Follett argues that the bankruptcy court misapplied the law of this circuit when it held as a matter of law that B & A and Berman did not owe fiduciary duties to Follett. Relying on the Seventh Circuit's decision in In re Marchiando, 13 F.3d 1111, 1116 (7th Cir. 1994), Follett contends that the evidence demonstrated the existence of an express trust settled by Follett and held by Berman over a period of many years, and that the trust axiomatically created fiduciary duties on the part of Berman. In rendering his oral judgment, the bankruptcy judge also considered Marchiando, but refused to read into its fiduciary-capacity parameters the relationship urged by Follett. The bankruptcy judge read Seventh Circuit precedent to hold that a fiduciary relationship is formed only when an express trust exists prior to the alleged wrong or when one party has superior knowledge or power over the other party, and concluded that the facts marshaled by the parties did not establish a fiduciary relationship under either of these theories.
B. Fiduciary Capacity under § 523(a)(4)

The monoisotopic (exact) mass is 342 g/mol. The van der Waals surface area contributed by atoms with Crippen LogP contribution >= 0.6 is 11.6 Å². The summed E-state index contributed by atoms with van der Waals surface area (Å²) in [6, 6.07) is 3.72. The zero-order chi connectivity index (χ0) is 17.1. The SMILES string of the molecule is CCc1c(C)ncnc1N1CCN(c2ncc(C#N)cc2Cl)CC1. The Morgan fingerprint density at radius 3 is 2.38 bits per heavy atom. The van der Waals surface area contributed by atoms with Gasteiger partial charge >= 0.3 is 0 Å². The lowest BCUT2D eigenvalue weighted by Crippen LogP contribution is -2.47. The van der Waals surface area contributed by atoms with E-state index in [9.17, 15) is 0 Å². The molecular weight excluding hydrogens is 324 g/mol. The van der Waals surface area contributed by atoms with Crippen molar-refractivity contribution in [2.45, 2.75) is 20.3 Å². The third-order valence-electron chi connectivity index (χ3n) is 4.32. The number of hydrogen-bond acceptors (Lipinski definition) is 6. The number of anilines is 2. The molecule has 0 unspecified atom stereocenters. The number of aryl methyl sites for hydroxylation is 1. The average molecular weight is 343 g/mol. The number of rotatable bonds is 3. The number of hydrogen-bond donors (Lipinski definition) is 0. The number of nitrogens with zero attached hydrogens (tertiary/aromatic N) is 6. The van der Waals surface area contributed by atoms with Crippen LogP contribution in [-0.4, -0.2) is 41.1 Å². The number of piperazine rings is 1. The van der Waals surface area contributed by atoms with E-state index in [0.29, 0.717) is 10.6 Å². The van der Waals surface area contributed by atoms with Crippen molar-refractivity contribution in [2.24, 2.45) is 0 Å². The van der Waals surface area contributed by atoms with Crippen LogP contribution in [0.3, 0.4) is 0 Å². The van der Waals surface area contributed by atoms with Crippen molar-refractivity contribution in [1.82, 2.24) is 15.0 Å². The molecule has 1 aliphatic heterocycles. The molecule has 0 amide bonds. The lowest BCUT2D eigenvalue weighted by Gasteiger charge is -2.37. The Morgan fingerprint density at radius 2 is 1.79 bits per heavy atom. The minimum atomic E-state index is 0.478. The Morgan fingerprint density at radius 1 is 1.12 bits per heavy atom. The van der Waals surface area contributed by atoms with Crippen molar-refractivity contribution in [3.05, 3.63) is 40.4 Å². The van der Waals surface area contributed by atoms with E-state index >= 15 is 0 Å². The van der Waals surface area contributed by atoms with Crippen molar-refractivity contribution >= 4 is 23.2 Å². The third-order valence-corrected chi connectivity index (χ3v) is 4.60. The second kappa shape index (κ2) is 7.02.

In In re Marchiando, the Seventh Circuit instructed that there must be a "res" in existence before the designated fiduciary relationship arises. A mere promise to pay a debt when circumstances giving rise to the obligation to pay come into existence, made by an individual to another person or entity of equal or superior standing, is not within the ambit of 11 U.S.C. § 523(a)(4). In re Woldman, 92 F.3d 546 (7th Cir. 1996). However, a "fiduciary duty" under this test includes circumstances which, although not comprising a literal or "formal" trust, do "call for the imposition of the same high standard." See Marchiando, 13 F.3d at 1115. For example, lawyer-client, director-shareholder, or managing partner-limited partner relationships all call for the principal to "repose a special confidence in the fiduciary." See Frain, 230 F.3d at 1017. The distinction stressed in Marchiando and its progeny is "between a trust or other fiduciary relation that has an existence independent of the debtor's wrong and a trust or other fiduciary relation that has no existence before the wrong is committed." Marchiando, 13 F.3d at 1115. Marchiando recognized the existence of an intermediate case -- a trust that has a purely nominal existence until the wrong is committed -- and deemed that to be closer to the "constructive or resulting trust pole." Id. at 1116. The court noted that a constructive trust will not qualify for purposes of § 523(a)(4), since the obligations do not exist until the wrong is committed.